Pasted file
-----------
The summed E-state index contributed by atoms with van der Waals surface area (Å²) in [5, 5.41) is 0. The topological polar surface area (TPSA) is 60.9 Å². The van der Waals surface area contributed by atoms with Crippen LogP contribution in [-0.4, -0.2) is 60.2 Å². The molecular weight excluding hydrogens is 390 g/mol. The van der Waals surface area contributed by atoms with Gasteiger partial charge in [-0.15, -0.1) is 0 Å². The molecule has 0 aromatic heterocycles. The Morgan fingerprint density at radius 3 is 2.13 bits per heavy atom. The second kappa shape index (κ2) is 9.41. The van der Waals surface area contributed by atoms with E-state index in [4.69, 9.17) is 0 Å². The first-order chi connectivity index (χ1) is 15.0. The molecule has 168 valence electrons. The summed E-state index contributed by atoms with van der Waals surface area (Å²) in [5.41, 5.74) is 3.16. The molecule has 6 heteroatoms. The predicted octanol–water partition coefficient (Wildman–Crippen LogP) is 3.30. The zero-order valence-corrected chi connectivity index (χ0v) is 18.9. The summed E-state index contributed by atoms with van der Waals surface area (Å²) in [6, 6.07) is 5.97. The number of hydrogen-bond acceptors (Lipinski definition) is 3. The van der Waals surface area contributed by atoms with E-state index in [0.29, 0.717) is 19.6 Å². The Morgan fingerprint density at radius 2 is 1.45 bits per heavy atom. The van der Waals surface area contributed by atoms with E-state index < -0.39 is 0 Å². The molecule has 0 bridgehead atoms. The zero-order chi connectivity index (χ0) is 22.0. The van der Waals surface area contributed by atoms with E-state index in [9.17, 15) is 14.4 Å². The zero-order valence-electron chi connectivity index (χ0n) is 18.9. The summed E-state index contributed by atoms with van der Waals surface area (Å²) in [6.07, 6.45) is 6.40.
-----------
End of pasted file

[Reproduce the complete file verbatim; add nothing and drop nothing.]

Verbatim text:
The summed E-state index contributed by atoms with van der Waals surface area (Å²) in [5, 5.41) is 0. The topological polar surface area (TPSA) is 60.9 Å². The van der Waals surface area contributed by atoms with Crippen LogP contribution in [-0.4, -0.2) is 60.2 Å². The molecular weight excluding hydrogens is 390 g/mol. The van der Waals surface area contributed by atoms with Gasteiger partial charge in [-0.15, -0.1) is 0 Å². The molecule has 0 aromatic heterocycles. The Morgan fingerprint density at radius 3 is 2.13 bits per heavy atom. The second kappa shape index (κ2) is 9.41. The van der Waals surface area contributed by atoms with E-state index in [4.69, 9.17) is 0 Å². The first-order chi connectivity index (χ1) is 15.0. The molecule has 168 valence electrons. The summed E-state index contributed by atoms with van der Waals surface area (Å²) in [5.41, 5.74) is 3.16. The molecule has 6 heteroatoms. The predicted octanol–water partition coefficient (Wildman–Crippen LogP) is 3.30. The zero-order valence-corrected chi connectivity index (χ0v) is 18.9. The summed E-state index contributed by atoms with van der Waals surface area (Å²) in [6, 6.07) is 5.97. The number of hydrogen-bond acceptors (Lipinski definition) is 3. The van der Waals surface area contributed by atoms with E-state index in [0.29, 0.717) is 19.6 Å². The Morgan fingerprint density at radius 2 is 1.45 bits per heavy atom. The van der Waals surface area contributed by atoms with E-state index < -0.39 is 0 Å². The molecule has 0 bridgehead atoms. The zero-order chi connectivity index (χ0) is 22.0. The van der Waals surface area contributed by atoms with E-state index in [9.17, 15) is 14.4 Å². The zero-order valence-electron chi connectivity index (χ0n) is 18.9. The summed E-state index contributed by atoms with van der Waals surface area (Å²) in [6.07, 6.45) is 6.40.